likely that broad control over the project rests with another entity.
Step 2: Since A is not a controlling employer it had no duty under
the OSH Act to exercise reasonable care with respect to enforcing
the subcontractors' compliance with safety; there is therefore no
need to go to Step 2.
(2) Example 12: Engineering firm E has the same contract
authority and functions as in Example 9.
Analysis: Step 1: Under the facts in Example 9, E would be
considered a controlling employer. Step 2: The same type of
analysis described in Example 9 for Step 2 would apply here to
determine if E should be cited.
- Control Without Explicit Contractual Authority . Even where an
employer has no explicit contract rights with respect to safety, an
employer can still be a controlling employer if, in actual practice, it
exercises broad control over subcontractors at the site (see
Example 9). NOTE: Citations should only be issued in this type of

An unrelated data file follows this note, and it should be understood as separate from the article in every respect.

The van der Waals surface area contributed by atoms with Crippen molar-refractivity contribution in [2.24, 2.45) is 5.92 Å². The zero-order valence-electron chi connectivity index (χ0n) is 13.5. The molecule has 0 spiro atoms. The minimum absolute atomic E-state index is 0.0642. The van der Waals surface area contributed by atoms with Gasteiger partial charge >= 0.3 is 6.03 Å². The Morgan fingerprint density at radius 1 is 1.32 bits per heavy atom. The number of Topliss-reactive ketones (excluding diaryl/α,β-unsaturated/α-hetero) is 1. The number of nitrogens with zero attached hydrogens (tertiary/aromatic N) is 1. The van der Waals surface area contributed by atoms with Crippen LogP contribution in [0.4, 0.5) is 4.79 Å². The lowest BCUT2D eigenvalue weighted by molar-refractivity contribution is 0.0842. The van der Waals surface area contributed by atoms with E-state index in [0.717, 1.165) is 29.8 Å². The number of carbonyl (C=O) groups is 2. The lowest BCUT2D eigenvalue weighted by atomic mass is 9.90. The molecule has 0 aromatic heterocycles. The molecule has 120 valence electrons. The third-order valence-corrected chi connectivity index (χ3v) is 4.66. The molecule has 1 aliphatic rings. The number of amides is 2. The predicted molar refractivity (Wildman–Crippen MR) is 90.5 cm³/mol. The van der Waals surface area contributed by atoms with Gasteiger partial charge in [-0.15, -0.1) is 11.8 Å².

case after consulting with the Regional Solicitor's office.
(1) Example 13: Construction manager MM does not have
explicit contractual authority to require subcontractors to comply
with safety requirements, nor does it explicitly have broad
contractual authority at the site. However, it exercises control over
most aspects of the subcontractors' work anyway, including
aspects that relate to safety.
Analysis: Step 1: MM would be considered a controlling
employer since it exercises control over most aspects of the
subcontractor's work, including safety aspects. Step 2: The same
type of analysis on reasonable care described in the examples in
(G)(5)(a) would apply to determine if a citation should be issued to
this type of controlling employer.
- Multiple Roles
- A creating, correcting or controlling employer will often also be an
exposing employer. Consider whether the employer is an exposing
employer before evaluating its status with respect to these other roles.
- Exposing, creating and controlling employers can also be correcting
employers if they are authorized to correct the hazard.